Scientists have identified new steps in the way plants produce cellulose, the component of plant cell walls that provides strength, and forms insoluble fibre in the human diet.

The findings could lead to improved production of cellulose and guide plant breeding for specific uses such as wood products and ethanol fuel, which are sustainable alternatives to fossil fuel-based products.

Published in the journal Nature Communications today, the work was conducted by an international team of scientists, led by the University of Cambridge and the University of Melbourne.

A June 9, 2016 University of Cambridge press release, which originated the news item, provides more detail,

“Our research identified several proteins that are essential in the assembly of the protein machinery that makes cellulose”, said Melbourne’s Prof Staffan Persson.

“We found that these assembly factors control how much cellulose is made, and so plants without them can not produce cellulose very well and the defect substantially impairs plant biomass production. The ultimate aim of this research would be breed plants that have altered activity of these proteins so that cellulose production can be improved for the range of applications that use cellulose including paper, timber and ethanol fuels.”

The newly discovered proteins are located in an intracellular compartment called the Golgi where proteins are sorted and modified.

“If the function of this protein family is abolished the cellulose synthesizing complexes become stuck in the Golgi and have problems reaching the cell surface where they normally are active” said the lead authors of the study, Drs. Yi Zhang (Max-Planck Institute for Molecular Plant Physiology) and Nino Nikolovski (University of Cambridge).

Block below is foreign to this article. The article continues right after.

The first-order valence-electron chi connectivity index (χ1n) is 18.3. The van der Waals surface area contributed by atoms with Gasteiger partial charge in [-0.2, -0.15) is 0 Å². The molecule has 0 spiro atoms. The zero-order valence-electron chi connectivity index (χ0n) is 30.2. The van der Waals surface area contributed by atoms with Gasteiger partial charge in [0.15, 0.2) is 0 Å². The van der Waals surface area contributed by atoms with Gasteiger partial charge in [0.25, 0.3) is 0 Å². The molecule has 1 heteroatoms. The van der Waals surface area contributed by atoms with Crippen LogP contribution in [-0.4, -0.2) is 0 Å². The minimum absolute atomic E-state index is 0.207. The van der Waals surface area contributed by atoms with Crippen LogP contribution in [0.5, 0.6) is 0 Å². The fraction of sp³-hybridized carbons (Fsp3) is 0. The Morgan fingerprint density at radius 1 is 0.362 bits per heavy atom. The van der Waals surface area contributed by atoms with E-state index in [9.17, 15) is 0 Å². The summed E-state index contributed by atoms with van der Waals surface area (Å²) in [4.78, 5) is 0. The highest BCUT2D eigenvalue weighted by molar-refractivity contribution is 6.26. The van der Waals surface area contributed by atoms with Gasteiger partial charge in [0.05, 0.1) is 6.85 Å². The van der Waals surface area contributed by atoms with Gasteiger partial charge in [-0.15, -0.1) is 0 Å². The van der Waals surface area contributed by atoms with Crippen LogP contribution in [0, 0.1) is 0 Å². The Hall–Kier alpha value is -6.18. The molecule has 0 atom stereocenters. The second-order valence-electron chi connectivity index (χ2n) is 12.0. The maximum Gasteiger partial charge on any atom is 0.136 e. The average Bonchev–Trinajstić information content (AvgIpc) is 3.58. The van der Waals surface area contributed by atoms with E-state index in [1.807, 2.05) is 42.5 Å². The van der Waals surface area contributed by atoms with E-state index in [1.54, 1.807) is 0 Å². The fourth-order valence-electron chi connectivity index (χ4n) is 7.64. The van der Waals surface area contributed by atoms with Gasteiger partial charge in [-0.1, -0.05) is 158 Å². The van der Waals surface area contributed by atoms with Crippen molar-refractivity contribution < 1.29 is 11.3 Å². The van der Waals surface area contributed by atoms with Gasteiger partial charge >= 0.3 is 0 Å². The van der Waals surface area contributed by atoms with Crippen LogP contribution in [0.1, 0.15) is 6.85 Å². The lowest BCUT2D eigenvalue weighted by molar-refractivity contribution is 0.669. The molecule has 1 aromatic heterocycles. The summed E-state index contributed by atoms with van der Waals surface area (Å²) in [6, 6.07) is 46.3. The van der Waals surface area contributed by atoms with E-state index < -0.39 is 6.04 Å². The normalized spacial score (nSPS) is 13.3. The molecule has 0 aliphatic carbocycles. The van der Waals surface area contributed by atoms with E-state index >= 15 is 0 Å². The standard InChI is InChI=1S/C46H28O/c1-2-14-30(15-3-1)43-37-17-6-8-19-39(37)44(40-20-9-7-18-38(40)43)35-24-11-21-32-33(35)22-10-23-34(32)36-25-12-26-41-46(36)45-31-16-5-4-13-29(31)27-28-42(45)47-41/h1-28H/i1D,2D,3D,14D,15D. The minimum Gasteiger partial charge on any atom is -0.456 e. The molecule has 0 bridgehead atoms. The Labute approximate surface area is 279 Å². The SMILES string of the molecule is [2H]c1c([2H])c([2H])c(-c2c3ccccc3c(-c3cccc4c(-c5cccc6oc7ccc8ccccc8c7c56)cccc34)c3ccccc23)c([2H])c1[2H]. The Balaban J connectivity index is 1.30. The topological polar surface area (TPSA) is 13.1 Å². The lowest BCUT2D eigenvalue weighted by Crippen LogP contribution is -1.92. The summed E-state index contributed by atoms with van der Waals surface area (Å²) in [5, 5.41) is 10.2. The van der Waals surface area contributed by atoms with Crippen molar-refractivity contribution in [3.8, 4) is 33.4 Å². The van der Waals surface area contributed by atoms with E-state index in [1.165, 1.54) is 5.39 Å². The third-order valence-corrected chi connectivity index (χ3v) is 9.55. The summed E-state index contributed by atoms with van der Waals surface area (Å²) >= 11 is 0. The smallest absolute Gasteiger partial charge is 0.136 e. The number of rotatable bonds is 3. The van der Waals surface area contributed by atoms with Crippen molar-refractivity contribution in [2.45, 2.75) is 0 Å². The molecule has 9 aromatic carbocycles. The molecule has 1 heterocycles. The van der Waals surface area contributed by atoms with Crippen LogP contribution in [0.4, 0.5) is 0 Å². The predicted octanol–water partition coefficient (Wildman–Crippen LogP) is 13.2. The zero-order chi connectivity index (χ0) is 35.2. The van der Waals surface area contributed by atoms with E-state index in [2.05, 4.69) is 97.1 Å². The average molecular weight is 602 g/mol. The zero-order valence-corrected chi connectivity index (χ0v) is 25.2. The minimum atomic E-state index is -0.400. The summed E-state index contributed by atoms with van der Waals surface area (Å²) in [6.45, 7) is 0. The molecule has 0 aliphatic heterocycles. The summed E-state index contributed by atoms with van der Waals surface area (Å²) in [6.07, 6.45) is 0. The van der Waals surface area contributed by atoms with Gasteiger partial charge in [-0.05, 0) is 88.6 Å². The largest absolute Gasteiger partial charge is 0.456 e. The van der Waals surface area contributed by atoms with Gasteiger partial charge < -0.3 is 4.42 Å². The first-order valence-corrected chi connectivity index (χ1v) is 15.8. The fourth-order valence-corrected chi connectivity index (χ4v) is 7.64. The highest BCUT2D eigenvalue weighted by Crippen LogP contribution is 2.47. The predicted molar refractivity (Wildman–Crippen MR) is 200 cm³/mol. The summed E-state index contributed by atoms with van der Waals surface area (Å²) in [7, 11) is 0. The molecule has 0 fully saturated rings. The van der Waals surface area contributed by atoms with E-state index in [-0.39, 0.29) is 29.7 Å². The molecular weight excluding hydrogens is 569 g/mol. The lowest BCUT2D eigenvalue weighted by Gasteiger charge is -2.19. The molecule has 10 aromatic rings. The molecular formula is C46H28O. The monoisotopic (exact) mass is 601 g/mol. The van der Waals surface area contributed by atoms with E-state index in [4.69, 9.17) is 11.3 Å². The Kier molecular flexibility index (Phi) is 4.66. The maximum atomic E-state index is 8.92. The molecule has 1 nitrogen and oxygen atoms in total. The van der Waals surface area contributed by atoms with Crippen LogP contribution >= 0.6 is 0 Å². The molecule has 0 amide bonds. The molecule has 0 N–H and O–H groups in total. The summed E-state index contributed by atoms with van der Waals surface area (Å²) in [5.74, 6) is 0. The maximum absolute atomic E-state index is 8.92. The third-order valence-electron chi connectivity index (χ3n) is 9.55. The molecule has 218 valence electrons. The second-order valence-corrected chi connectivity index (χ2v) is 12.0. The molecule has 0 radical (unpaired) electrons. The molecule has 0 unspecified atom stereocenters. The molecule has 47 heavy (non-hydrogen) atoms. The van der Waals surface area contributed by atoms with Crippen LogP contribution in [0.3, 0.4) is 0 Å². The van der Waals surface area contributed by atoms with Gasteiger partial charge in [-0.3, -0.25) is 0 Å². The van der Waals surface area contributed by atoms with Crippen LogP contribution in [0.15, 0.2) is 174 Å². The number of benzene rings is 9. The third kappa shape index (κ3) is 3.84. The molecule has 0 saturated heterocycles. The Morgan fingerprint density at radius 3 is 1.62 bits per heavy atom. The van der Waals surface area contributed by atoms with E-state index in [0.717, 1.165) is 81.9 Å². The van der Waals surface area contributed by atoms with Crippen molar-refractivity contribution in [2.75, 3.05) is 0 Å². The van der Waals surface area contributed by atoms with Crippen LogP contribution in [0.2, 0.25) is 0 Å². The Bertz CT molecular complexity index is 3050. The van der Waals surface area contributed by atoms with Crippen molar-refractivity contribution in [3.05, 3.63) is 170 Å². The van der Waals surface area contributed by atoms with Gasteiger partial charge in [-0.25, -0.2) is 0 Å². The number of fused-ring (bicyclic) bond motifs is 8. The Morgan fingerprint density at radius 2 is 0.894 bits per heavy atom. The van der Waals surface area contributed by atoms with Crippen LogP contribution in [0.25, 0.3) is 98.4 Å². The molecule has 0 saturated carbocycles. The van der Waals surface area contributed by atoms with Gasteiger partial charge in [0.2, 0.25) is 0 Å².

“We therefore named the new proteins STELLO, which is Greek for to set in place, and deliver.”

“The findings are important to understand how plants produce their biomass”, said Professor Paul Dupree from the University of Cambridge’s Department of Biochemistry.

“Greenhouse-gas emissions from cellulosic ethanol, which is derived from the biomass of plants, are estimated to be roughly 85 percent less than from fossil fuel sources. Research to understand cellulose production in plants is therefore an important part of climate change mitigation.”

“In addition, by using cellulosic plant materials we get around the problem of food-versus-fuel scenario that is problematic when using corn as a basis for bioethanol.”

“It is therefore of great importance to find genes and mechanisms that can improve cellulose production in plants so that we can tailor cellulose production for various needs.”

Previous studies by Profs. Persson’s and Dupree’s research groups have, together with other scientists, identified many proteins that are important for cellulose synthesis and for other cell wall polymers.

With the newly presented research they substantially increase our understanding for how the bulk of a plant’s biomass is produced and is therefore of vast importance to industrial applications.

Here’s a link to and a citation for the paper,

Golgi-localized STELLO proteins regulate the assembly and trafficking of cellulose synthase complexes in Arabidopsis by Yi Zhang, Nino Nikolovski, Mathias Sorieul, Tamara Vellosillo, Heather E. McFarlane, Ray Dupree, Christopher Kesten, René Schneider, Carlos Driemeier, Rahul Lathe, Edwin Lampugnani, Xiaolan Yu, Alexander Ivakov, Monika S. Doblin, Jenny C. Mortimer, Steven P. Brown, Staffan Persson, & Paul Dupree. Nature Communications 7,
Article number: 11656 doi:10.1038/ncomms11656 Published  09 June 2016

This paper is open access.

Squeezing out ‘polymer opals’ for smart clothing and more